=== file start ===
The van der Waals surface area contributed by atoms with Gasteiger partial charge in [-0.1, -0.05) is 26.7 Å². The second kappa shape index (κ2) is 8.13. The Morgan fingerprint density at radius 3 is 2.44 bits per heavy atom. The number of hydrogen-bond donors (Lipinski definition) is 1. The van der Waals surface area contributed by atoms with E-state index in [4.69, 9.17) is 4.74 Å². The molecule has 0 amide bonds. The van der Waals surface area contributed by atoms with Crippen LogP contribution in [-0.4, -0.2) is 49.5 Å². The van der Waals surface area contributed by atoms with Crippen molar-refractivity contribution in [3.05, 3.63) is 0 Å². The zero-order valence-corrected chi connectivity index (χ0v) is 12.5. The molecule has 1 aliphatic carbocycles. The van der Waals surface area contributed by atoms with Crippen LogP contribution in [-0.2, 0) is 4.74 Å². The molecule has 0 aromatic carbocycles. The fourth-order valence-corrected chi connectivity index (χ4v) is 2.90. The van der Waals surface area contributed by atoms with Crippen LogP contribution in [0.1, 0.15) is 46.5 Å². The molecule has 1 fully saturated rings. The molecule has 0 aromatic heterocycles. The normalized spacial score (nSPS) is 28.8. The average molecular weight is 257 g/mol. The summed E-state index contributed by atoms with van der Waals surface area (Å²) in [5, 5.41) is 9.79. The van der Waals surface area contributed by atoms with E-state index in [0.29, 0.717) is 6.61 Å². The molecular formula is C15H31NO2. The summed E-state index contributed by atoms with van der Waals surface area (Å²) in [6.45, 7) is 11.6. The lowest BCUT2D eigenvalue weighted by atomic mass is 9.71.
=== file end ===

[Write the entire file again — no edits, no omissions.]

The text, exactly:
The van der Waals surface area contributed by atoms with Gasteiger partial charge in [-0.1, -0.05) is 26.7 Å². The second kappa shape index (κ2) is 8.13. The Morgan fingerprint density at radius 3 is 2.44 bits per heavy atom. The number of hydrogen-bond donors (Lipinski definition) is 1. The van der Waals surface area contributed by atoms with E-state index in [4.69, 9.17) is 4.74 Å². The molecule has 0 amide bonds. The van der Waals surface area contributed by atoms with Crippen LogP contribution in [-0.4, -0.2) is 49.5 Å². The van der Waals surface area contributed by atoms with Crippen molar-refractivity contribution in [3.05, 3.63) is 0 Å². The zero-order valence-corrected chi connectivity index (χ0v) is 12.5. The molecule has 1 aliphatic carbocycles. The van der Waals surface area contributed by atoms with Crippen LogP contribution in [-0.2, 0) is 4.74 Å². The molecule has 0 aromatic carbocycles. The fourth-order valence-corrected chi connectivity index (χ4v) is 2.90. The van der Waals surface area contributed by atoms with Crippen LogP contribution in [0.1, 0.15) is 46.5 Å². The molecule has 1 fully saturated rings. The molecule has 0 aromatic heterocycles. The normalized spacial score (nSPS) is 28.8. The average molecular weight is 257 g/mol. The summed E-state index contributed by atoms with van der Waals surface area (Å²) in [5, 5.41) is 9.79. The van der Waals surface area contributed by atoms with E-state index in [0.29, 0.717) is 6.61 Å². The molecular formula is C15H31NO2. The summed E-state index contributed by atoms with van der Waals surface area (Å²) in [6.45, 7) is 11.6. The lowest BCUT2D eigenvalue weighted by atomic mass is 9.71.